DO NOT: Worry about being as likeable as Bopper and Mark. It’s just not going to happen.

“Save me Barry!”


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In Defense of Verner Vollstedt

Posted by finedaysunday on April 14, 2013

Entourage 3

Entourage is, on its surface, a wish fulfillment fantasy show for white heterosexual males, in which a promising young actor makes it big, and all of his closest friends come along for the wild ride. At its heart, it’s about the strength of male bonding and camaraderie. I’ve even heard it described as Sex and the City for guys. It’s not an especially challenging show on an intellectual level, and rarely asks much of its audience. Conflicts arise and are dealt with, plot threads come and go, but on the whole these characters don’t face a lot of real adversity, and rarely experience anything less than a comfortable, privileged, pampered lifestyle. Nothing’s wrong with that, of course. I can absolutely get behind some male-targeted “good times” superficiality just as much as I can enjoy watching something a little more morally and ethically charged.

It only becomes a problem when the show tries to juggle both.

Let’s keep the back story short: Season Four of Entourage ends on a major downer of a cliffhanger. Movie star Vincent Chase’s crime drama and Pablo Escobar biopic, Medellin, is a massive flop. This is a big deal because the show has spent nearly its entire run up to this point hyping up Medellin as Vince’s dream project, and having the fourth season end on such a resounding thud sets the stage for an unprecedented introspective turn.

A few months have passed by the time Season Five begins. Medellin is released straight to DVD after stinking up the Cannes Film Festival, and Vince is now considered unemployable in Hollywood. The vast majority of this season centers around his efforts to rebuild his reputation from the ground up by taking on smaller projects, so that he can once again be seen as a viable movie star… and he gets rejected every step of the way. He is brought crashing back to Earth, and is forced to learn a little humility. His professional life and public image might have taken a few bumps in the show’s early goings, but never before now has he had to take a good hard look in the mirror and take stock of his life. At one point he even confronts his agent Ari Gold, by far his most outspoken supporter, and asks him straight up, “Do you think I’m a good actor?” Ari is unable to look him in the eye and give him a straight answer. This is all great stuff, and I was genuinely impressed that the show was going to bother going down this road at all after years of dishing out nothing but relatively minor speed bumps in the lives of Vince and company. Although on reflection, maybe four seasons deep really was the right time to mix up the formula lest it become stagnant.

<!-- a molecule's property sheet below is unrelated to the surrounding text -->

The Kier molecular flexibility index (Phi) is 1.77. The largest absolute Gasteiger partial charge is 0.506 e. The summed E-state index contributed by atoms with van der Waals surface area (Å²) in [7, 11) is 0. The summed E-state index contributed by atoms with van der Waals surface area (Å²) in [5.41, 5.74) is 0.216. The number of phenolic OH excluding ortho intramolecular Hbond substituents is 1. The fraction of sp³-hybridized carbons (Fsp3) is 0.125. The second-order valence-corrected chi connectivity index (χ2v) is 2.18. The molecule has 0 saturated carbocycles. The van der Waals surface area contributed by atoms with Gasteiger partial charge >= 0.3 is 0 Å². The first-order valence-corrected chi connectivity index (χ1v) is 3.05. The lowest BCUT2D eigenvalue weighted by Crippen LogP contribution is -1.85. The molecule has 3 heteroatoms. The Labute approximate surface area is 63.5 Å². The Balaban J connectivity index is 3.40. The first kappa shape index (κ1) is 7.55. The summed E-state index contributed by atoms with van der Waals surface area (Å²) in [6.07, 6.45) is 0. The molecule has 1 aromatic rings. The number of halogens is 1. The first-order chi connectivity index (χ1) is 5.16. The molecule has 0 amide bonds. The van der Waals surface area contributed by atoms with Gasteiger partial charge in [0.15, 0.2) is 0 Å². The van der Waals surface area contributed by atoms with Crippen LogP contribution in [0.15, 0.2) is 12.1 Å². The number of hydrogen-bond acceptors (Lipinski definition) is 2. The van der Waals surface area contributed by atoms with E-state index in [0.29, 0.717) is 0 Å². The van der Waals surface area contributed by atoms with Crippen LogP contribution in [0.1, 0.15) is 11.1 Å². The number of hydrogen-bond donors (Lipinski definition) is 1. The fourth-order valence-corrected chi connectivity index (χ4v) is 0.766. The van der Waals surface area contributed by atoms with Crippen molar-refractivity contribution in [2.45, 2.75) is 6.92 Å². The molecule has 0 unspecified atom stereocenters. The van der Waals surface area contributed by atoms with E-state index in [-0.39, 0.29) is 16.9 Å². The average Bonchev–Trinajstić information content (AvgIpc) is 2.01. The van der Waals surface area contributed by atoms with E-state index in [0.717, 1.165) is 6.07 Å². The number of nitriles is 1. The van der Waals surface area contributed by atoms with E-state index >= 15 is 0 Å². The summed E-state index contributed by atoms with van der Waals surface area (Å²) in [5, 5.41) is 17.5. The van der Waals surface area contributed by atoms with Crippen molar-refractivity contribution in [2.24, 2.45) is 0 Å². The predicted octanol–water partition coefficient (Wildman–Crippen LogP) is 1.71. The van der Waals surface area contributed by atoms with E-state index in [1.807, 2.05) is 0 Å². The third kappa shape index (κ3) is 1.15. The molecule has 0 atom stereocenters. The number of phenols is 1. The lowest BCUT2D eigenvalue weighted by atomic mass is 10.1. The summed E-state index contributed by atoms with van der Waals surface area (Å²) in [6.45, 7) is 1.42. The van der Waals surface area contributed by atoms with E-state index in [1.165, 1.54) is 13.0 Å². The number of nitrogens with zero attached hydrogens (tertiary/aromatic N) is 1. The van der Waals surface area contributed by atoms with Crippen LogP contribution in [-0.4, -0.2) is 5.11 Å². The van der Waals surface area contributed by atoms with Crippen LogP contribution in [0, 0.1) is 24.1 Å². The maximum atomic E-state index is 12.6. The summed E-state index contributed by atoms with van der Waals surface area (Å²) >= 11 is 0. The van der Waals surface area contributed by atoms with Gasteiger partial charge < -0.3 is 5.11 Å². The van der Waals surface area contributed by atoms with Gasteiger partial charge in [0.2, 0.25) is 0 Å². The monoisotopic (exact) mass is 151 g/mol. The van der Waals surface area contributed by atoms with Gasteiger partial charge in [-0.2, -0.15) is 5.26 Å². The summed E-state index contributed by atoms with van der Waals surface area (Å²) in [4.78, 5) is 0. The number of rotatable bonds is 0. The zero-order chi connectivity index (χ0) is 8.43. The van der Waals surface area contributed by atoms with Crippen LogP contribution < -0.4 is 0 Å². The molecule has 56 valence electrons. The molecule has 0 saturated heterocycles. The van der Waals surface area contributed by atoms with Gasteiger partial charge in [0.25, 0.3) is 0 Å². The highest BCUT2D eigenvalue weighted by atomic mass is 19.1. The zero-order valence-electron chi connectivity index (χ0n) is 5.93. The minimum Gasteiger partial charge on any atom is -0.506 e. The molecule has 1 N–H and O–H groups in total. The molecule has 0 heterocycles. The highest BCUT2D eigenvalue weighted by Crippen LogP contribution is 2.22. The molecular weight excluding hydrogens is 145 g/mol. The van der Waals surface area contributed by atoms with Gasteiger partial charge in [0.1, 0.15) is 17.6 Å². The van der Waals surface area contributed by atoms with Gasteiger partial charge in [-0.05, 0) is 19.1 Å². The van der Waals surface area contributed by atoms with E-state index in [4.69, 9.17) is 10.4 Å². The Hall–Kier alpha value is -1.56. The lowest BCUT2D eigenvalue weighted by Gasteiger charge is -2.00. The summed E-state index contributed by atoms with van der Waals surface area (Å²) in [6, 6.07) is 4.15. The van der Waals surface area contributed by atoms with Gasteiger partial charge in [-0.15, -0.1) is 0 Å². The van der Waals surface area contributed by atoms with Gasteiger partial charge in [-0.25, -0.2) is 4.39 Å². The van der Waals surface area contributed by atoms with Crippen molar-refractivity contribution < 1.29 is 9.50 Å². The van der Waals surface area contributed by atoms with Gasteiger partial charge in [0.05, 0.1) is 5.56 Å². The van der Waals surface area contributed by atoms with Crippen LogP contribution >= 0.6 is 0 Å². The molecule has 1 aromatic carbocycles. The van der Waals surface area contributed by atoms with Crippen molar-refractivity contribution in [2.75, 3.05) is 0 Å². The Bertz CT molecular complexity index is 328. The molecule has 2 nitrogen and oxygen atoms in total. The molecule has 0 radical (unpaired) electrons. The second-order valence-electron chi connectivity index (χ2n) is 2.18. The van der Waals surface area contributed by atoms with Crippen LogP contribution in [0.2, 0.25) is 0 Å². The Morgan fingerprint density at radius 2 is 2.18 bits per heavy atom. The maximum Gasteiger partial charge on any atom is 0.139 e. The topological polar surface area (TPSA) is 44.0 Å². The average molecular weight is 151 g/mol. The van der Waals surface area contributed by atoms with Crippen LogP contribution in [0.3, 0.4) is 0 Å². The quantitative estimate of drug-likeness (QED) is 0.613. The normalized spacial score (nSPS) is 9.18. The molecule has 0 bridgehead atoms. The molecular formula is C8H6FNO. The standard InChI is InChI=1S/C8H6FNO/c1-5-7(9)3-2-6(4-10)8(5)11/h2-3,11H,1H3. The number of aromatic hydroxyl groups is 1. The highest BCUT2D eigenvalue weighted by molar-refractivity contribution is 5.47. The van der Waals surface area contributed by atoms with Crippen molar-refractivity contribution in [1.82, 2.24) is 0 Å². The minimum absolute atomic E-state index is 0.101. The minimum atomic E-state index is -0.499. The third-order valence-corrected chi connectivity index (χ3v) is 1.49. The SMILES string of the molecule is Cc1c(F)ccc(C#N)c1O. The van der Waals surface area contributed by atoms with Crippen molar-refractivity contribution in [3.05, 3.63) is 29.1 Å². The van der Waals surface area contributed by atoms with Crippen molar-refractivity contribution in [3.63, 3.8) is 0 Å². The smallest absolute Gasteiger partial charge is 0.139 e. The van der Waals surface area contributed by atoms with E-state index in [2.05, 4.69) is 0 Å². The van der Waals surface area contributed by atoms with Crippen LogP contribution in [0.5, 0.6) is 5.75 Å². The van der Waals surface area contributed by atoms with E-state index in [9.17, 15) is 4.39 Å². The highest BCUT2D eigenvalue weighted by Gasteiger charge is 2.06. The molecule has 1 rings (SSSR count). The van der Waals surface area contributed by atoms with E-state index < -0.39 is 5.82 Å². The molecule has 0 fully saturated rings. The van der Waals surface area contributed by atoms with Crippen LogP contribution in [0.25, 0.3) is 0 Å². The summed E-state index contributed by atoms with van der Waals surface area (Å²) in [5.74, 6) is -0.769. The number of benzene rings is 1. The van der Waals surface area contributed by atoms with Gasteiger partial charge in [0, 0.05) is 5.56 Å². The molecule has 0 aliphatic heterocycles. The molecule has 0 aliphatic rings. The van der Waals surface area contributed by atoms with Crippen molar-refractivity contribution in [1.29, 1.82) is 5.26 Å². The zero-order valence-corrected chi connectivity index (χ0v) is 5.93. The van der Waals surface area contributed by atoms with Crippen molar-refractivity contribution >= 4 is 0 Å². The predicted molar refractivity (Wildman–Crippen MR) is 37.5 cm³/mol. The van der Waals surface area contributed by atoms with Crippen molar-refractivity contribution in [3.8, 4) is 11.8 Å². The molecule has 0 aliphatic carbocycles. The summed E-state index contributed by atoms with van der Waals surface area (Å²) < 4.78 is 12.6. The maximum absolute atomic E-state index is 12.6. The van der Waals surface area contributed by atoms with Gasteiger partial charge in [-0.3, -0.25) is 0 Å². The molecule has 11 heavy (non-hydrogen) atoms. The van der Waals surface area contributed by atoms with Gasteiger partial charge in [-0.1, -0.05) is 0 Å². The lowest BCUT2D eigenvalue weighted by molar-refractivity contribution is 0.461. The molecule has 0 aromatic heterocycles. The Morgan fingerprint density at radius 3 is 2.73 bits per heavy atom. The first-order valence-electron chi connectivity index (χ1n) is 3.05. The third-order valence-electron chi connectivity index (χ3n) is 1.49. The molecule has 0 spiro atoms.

Well, so much for keeping it short. Anyway, in the season’s home stretch, circumstances lead to Vince landing a secondary role in Smoke Jumpers, the story of a team of heroic firefighters, which it is hoped will give Vince the shot at redemption his career needs. The director is Verner Vollstedt, an esteemed German filmmaker with a reputation for demanding the most out of his actors. The two don’t exactly get along, to say the least. After discovering that Verner has been giving many of his lines to his co-star, Vince approaches the director and promises to redouble his commitment to the film and give a worthy performance.

Verner and Vince

The strangest scene of this little circus happens when Verner finally takes Vince aside and tries to patiently explain to him that he just doesn’t think he has much range as an actor. He makes Vince sit through clips of his own work, and points out each and every one of his poor mannerisms and instances of wooden delivery. It’s clear that Verner’s attention to detail goes much deeper than anyone expected. We don’t see this footage ourselves, but we do see Vince’s baffled reactions while he watches himself on screen. Has he never seen his own body of work before? Does he just not notice his own personal tics? Or maybe he does notice them, but just doesn’t see them as the sort of deal-breakers that Verner does? Or is it simply the fact that Stellan Skarsgard is a much better actor than Adrian Grenier, and was therefore more able to convince me to take his character’s side? This was the moment I decided that Vince just might be in the wrong here.

To his credit, Vince eventually owns up and realizes that Verner has a point, and he dedicates time to work on his bad habits. With a renewed focus, he announces to Verner that he’s ready to give it his all, and prepares to film his most emotionally intense scene. This is where things spiral out of control.